I got this wargame mostly because of it's solitaire potential. What I found was a game that easily ranks up there with No Retreat in terms of simplicity, and relatively reduced counter clutter. It is a far more deterministic game however, with slightly less of a resource management aspect. It is tactical after all.
|I love this map!|
I also loved the detailed designer notes, and all the explanations for why the mechanics are the way they are. They are even sourced! Not like I'm likely to ever read the sources. But it is fun knowing they are there.
I can't wait to play this one a few more times, and maybe even rope in an opponent if I'm lucky. As soon as I get through No Retreat: The Russian Front... and the North African Front...and Sekigahara... and Andean Abyss...
I guess Red Winter might be a solo game for a while.
Zulus on the Ramparts
I've managed to get in 4 plays of this one. So far I'm enjoying it. I immediately enjoyed it more than Empires in America. Though there have been a few issues in the reference material which have turned me off. It uses a chit pull system for the Zulus' actions, but many of the special events are extremely special. Special in that difficult to memorize kind of way. It just breaks up the flow of the game to constantly check to see what these special events do. I would have loved a reference card for them or something. Especially the Seniority Debate event which sends a bunch of character cards back to your hand. Extremely specific characters. I also found even the normal counters completely unreadable due to my color blindness. I had to pull up a picture of the counter sheet, which thankfully had higher color contrast than the printed sheet. Then I did my best to sort out the pieces by it. Once that was done I used a marker to make them more readable for me.
|I just limped across the finish line in my last game|
So component issues aside, what Zulus has going for it is an incredibly robust card play system. Every card has a discard special ability, a return special ability, and often a few more. You use a discard special, and it's just gone for good. You use your return special, it comes back to your hand, and you'll have to spend another action putting that card back out in the future. But some cards you'll use over and over in that fashion. Like the guy you can return to your hand for a +1 DRM. That's just too good to pass up. I'm slowly learning to utilize the cards unique abilities better and better, and it's the first States of Siege game that I felt I could get significantly more skilled at.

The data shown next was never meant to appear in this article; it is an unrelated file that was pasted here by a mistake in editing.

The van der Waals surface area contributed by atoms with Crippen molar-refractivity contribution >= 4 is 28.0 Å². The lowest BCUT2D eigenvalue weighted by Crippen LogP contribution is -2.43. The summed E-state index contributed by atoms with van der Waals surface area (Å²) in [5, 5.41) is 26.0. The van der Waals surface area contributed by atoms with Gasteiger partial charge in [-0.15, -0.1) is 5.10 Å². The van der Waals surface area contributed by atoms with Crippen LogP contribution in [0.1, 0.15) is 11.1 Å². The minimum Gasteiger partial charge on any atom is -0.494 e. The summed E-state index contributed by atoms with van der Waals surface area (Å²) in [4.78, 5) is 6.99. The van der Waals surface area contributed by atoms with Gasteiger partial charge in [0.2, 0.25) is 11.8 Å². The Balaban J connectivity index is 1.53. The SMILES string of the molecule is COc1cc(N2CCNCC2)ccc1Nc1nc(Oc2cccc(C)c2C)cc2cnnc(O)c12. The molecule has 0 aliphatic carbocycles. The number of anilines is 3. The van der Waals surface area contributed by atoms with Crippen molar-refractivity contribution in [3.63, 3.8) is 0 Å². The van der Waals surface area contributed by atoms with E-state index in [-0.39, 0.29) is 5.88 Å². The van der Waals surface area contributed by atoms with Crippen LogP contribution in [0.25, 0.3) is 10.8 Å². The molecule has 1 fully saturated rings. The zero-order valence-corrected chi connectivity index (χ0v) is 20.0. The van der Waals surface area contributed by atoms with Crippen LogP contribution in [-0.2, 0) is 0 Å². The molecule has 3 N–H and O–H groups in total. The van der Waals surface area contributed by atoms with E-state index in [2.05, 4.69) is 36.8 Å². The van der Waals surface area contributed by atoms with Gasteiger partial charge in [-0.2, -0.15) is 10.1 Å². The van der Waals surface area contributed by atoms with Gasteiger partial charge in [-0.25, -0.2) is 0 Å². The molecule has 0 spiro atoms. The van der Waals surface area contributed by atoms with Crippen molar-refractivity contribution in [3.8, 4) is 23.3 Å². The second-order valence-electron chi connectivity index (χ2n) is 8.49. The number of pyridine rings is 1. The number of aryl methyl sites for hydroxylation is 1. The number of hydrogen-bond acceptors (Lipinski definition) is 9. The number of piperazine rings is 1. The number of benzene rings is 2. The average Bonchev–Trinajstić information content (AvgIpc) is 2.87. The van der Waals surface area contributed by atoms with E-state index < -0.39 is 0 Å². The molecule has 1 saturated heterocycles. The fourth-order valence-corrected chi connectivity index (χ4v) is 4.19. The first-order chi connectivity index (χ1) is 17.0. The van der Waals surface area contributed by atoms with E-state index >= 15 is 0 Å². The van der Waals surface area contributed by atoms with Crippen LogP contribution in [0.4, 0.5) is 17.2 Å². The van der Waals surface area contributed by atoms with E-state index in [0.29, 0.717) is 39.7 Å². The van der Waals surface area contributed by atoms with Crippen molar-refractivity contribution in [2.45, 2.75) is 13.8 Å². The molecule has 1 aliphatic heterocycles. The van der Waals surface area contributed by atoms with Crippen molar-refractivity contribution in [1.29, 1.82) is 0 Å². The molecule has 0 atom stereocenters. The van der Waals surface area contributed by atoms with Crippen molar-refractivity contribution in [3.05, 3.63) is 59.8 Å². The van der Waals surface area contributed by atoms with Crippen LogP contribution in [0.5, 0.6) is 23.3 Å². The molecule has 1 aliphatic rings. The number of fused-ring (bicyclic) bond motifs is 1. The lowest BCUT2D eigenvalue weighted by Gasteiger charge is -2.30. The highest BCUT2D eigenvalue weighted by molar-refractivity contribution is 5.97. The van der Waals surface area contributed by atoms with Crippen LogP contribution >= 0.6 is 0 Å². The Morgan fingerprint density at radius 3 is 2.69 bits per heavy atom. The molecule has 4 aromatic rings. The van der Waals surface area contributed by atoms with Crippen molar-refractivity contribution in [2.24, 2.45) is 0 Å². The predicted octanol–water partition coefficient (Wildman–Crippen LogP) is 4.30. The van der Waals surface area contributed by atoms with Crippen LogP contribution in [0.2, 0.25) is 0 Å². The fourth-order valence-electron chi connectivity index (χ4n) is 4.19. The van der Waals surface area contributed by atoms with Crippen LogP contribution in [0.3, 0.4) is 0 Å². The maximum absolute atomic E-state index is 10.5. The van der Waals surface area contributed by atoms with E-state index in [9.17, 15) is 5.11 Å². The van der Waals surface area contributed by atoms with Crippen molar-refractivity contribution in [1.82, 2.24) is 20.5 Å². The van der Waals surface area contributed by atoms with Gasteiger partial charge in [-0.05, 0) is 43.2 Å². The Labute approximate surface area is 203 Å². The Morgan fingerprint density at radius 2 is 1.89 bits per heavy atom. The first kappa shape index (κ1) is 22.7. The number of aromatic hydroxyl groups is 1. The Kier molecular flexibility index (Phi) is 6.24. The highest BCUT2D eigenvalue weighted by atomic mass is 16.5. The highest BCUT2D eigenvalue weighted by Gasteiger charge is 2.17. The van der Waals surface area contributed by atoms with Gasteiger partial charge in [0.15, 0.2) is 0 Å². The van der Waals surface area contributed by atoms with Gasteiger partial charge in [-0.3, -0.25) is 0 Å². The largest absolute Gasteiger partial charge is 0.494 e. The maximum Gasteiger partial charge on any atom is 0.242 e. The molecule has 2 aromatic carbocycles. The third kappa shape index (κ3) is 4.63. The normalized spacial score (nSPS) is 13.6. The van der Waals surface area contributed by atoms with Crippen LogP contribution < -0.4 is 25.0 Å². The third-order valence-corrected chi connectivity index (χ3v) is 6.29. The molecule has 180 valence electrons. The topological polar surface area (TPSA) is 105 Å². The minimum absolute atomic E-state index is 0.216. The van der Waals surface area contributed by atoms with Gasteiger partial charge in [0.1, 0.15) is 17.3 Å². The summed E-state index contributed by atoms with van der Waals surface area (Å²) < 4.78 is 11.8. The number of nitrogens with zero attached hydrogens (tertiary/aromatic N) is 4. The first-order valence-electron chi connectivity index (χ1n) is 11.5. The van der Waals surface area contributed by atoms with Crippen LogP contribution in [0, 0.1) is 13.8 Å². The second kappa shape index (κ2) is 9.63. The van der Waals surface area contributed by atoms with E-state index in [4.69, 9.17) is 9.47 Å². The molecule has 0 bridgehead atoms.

This is certainly a fun little game. Once again, I haven't played it enough to form too strong an opinion of it. The bluffing aspect can be a ton of fun. But sometimes you find yourself in a situation where you missed your chance to bluff, and the other player has you dead to rights. It's definitely the sort of game anybody can play though, and I love watching people sweat over calling someone's bluff.
This game was on my wishlist for a long time! I finally got it, and had my first play, and was incredibly impressed. The rules are extremely brief, with ample examples and a nice reference for the cards. So far the only card which jumped out as being ambiguous was the Architect. Everything else has been quite clear.
What I can appreciate most about Firenze is that it revolves around a strong core mechanic of taking bricks, and building your towers. To make that central mechanic more interesting, you are taking cards along with the bricks. The least attractive cards will have bricks piled on top of them as they are passed over until it's worth it to someone. It's an elegant, self balancing, sort of auctiony system.
The scoring system also impresses me. Not all colors of bricks are equal in terms of scoring opportunities. Additionally there are bonuses for certain levels, the first person to build to a certain height, the first person to finish all their towers, and whoever owns the majorities in each color. Plus there are cards which will also mess with scores at the end of the game. So there is enough going on that most people can score off of something, and scores actually come out pretty close, with the winner being a surprise. So it's eurogame scoring done extremely well in other words.